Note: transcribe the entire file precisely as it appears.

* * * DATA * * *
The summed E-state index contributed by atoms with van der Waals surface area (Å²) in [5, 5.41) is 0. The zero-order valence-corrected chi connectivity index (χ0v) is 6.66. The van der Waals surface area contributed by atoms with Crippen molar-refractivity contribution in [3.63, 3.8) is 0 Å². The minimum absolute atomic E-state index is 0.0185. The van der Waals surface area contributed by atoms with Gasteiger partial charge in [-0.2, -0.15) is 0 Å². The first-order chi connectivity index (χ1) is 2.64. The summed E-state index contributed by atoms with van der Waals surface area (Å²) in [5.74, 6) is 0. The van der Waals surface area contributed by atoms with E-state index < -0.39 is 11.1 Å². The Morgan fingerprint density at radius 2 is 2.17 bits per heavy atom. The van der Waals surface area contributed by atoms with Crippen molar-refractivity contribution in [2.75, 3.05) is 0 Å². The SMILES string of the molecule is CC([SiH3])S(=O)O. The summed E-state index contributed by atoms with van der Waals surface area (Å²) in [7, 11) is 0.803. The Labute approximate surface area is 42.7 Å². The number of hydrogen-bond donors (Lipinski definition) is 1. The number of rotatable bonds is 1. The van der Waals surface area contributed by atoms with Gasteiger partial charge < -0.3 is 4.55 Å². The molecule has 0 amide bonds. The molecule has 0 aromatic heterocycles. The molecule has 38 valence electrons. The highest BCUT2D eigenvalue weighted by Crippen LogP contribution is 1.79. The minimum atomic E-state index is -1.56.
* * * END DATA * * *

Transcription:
The summed E-state index contributed by atoms with van der Waals surface area (Å²) in [5, 5.41) is 0. The zero-order valence-corrected chi connectivity index (χ0v) is 6.66. The van der Waals surface area contributed by atoms with Crippen molar-refractivity contribution in [3.63, 3.8) is 0 Å². The minimum absolute atomic E-state index is 0.0185. The van der Waals surface area contributed by atoms with Gasteiger partial charge in [-0.2, -0.15) is 0 Å². The first-order chi connectivity index (χ1) is 2.64. The summed E-state index contributed by atoms with van der Waals surface area (Å²) in [5.74, 6) is 0. The van der Waals surface area contributed by atoms with E-state index < -0.39 is 11.1 Å². The Morgan fingerprint density at radius 2 is 2.17 bits per heavy atom. The van der Waals surface area contributed by atoms with Crippen molar-refractivity contribution in [2.75, 3.05) is 0 Å². The SMILES string of the molecule is CC([SiH3])S(=O)O. The summed E-state index contributed by atoms with van der Waals surface area (Å²) in [7, 11) is 0.803. The Labute approximate surface area is 42.7 Å². The number of hydrogen-bond donors (Lipinski definition) is 1. The number of rotatable bonds is 1. The van der Waals surface area contributed by atoms with Gasteiger partial charge < -0.3 is 4.55 Å². The molecule has 0 amide bonds. The molecule has 0 aromatic heterocycles. The molecule has 38 valence electrons. The highest BCUT2D eigenvalue weighted by Crippen LogP contribution is 1.79. The minimum atomic E-state index is -1.56.